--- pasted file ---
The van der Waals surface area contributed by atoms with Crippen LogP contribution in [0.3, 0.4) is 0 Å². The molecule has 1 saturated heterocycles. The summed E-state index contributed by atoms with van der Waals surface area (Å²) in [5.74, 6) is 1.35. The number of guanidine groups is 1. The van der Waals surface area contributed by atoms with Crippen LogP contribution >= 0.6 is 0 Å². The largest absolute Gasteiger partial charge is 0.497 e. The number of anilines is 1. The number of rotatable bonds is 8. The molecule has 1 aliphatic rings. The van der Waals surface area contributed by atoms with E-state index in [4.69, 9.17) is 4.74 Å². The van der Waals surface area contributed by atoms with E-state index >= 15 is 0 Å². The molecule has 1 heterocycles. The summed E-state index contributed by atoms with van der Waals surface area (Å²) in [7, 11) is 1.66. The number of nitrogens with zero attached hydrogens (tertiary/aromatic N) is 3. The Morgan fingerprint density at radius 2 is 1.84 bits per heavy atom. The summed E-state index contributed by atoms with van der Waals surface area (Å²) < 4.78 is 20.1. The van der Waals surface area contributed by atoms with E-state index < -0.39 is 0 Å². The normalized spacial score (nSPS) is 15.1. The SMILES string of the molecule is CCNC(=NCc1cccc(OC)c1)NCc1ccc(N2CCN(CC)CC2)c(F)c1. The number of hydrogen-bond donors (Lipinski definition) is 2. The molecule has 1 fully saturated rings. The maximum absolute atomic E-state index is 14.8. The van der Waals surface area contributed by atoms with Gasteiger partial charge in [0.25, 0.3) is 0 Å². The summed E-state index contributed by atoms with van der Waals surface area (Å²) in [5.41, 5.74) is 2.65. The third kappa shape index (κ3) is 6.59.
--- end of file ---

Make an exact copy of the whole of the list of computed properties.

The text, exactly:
The van der Waals surface area contributed by atoms with Crippen LogP contribution in [0.3, 0.4) is 0 Å². The molecule has 1 saturated heterocycles. The summed E-state index contributed by atoms with van der Waals surface area (Å²) in [5.74, 6) is 1.35. The number of guanidine groups is 1. The van der Waals surface area contributed by atoms with Crippen LogP contribution >= 0.6 is 0 Å². The largest absolute Gasteiger partial charge is 0.497 e. The number of anilines is 1. The number of rotatable bonds is 8. The molecule has 1 aliphatic rings. The van der Waals surface area contributed by atoms with E-state index in [4.69, 9.17) is 4.74 Å². The van der Waals surface area contributed by atoms with E-state index >= 15 is 0 Å². The molecule has 1 heterocycles. The summed E-state index contributed by atoms with van der Waals surface area (Å²) in [7, 11) is 1.66. The number of nitrogens with zero attached hydrogens (tertiary/aromatic N) is 3. The Morgan fingerprint density at radius 2 is 1.84 bits per heavy atom. The summed E-state index contributed by atoms with van der Waals surface area (Å²) < 4.78 is 20.1. The van der Waals surface area contributed by atoms with E-state index < -0.39 is 0 Å². The normalized spacial score (nSPS) is 15.1. The SMILES string of the molecule is CCNC(=NCc1cccc(OC)c1)NCc1ccc(N2CCN(CC)CC2)c(F)c1. The number of hydrogen-bond donors (Lipinski definition) is 2. The molecule has 1 fully saturated rings. The maximum absolute atomic E-state index is 14.8. The van der Waals surface area contributed by atoms with Gasteiger partial charge in [0.25, 0.3) is 0 Å². The summed E-state index contributed by atoms with van der Waals surface area (Å²) in [5.41, 5.74) is 2.65. The third kappa shape index (κ3) is 6.59.